With her costume pearl necklace and what-you-see-is-what-you-get style, Barbara Bush, who died Tuesday at age 92, was a straight-shooter from start to finish.
Born Barbara Pierce in New York City, Bush served as the 37th first lady, as well as the country’s second lady from 1981 to 1989. In addition to being part of the longest presidential marriage — 73 years — Bush also had the unlikely distinction of having one son, George W., become the 43rd president and another son, Jeb, run unsuccessfully in 2016. Having served as second lady during the Reagan administration’s two terms and lived all over the world during her own husband’s ascending political career, Barbara Bush made it clear that literacy — not fashion — was her priority. Read more from Rosemary Feitelberg’s obituary on the late First Lady in WWD.com, link in bio. #barbarabush #wwdnews
Western and ’90s trends have influenced denim for fall 2018. Think raw, dark and coated jeans mixed with bold prints and tough leather. #trendtuesdays #wwdfashion (Styled by @thealexbadia;📷: @ryanplett)
@denimdaysfestival, which initially launched in Amsterdam in 2014 and has since expanded to New York, is heading to Nashville for the very first time. The two-day festival, which will take place in November, will feature brand activations, hands-on workshops by artisans and denim mills, a vintage market, live entertainment, and local food and drinks. Get all the details on WWD.com. #wwdnews #wwdfashion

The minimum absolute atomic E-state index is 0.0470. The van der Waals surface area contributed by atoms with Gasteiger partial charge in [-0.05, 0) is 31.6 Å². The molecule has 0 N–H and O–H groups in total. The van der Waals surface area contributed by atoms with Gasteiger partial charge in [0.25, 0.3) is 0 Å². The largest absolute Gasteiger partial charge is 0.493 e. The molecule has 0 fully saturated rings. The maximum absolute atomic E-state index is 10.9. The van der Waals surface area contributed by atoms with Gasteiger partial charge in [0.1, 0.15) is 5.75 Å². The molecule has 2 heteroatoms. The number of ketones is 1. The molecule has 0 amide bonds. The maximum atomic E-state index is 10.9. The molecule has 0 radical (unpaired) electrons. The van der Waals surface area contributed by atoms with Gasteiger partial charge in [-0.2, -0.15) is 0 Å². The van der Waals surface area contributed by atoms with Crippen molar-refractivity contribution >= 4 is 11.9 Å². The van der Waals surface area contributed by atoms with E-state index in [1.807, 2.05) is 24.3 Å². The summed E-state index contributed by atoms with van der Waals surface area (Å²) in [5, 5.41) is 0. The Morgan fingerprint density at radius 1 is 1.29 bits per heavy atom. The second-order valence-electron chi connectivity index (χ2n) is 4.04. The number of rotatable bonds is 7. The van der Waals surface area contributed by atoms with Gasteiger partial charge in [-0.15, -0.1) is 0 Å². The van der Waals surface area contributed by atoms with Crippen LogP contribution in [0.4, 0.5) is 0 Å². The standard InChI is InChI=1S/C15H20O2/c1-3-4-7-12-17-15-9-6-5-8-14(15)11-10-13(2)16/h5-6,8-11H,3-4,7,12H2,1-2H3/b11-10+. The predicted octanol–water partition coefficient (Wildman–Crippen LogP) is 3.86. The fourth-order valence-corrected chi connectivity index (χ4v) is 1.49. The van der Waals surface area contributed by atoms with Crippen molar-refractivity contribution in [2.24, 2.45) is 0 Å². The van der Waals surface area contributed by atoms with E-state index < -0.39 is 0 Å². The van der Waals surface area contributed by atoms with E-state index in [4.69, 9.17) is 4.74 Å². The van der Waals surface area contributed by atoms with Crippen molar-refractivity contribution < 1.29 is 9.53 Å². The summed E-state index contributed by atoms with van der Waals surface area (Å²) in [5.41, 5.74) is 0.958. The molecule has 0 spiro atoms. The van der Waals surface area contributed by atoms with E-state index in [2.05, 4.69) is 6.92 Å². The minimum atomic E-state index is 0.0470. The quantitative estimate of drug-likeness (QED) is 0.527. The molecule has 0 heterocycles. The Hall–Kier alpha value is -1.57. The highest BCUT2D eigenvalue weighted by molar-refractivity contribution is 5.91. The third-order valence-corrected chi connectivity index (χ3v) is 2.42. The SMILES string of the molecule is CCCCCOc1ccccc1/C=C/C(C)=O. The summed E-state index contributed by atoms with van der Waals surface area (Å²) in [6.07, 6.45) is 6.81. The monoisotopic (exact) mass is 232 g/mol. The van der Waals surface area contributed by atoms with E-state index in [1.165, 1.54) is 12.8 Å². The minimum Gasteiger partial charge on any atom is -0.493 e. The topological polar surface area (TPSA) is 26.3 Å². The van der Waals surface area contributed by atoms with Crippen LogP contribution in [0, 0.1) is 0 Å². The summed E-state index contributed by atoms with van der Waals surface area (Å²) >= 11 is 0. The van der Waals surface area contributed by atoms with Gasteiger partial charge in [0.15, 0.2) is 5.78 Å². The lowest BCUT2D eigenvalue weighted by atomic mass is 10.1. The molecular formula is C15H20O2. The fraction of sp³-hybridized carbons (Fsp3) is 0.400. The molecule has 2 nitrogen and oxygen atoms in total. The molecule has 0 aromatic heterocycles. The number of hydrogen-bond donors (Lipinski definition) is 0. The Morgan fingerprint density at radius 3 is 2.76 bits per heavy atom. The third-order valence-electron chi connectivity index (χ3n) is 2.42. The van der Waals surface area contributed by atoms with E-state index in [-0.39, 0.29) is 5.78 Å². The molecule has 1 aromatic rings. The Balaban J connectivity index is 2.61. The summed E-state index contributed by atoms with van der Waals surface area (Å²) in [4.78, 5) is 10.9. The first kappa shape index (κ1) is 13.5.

Later this month, the popular “Diana: Her Fashion Story” exhibit will be reopening. @historicroyalpalaces, the charity that manages @kensingtonroyal, has been working towards adding new, never-before-seen garments to the exhibit, including this dress created by Gianni Versace for a fund-raising dinner at the Museum of Natural History in Chicago. The exhibit will reopen on April 26 at Kensington Palace @wwdfashion
“Our family has always been engaged and interested in the world around us. [My brothers and I] were always encouraged to have our own opinion at a young age, which is not always something a child is asked — especially to have an opinion with reasoning behind it,” said @yarashahidi on becoming an activist. We caught up with the 18 year old last week, where she talked about her road to acting, how “Black-ish” led her to start conversations about identity and more. Head to WWD.com to read what she had to say #wwdeye (📷: @chelsealaurenla)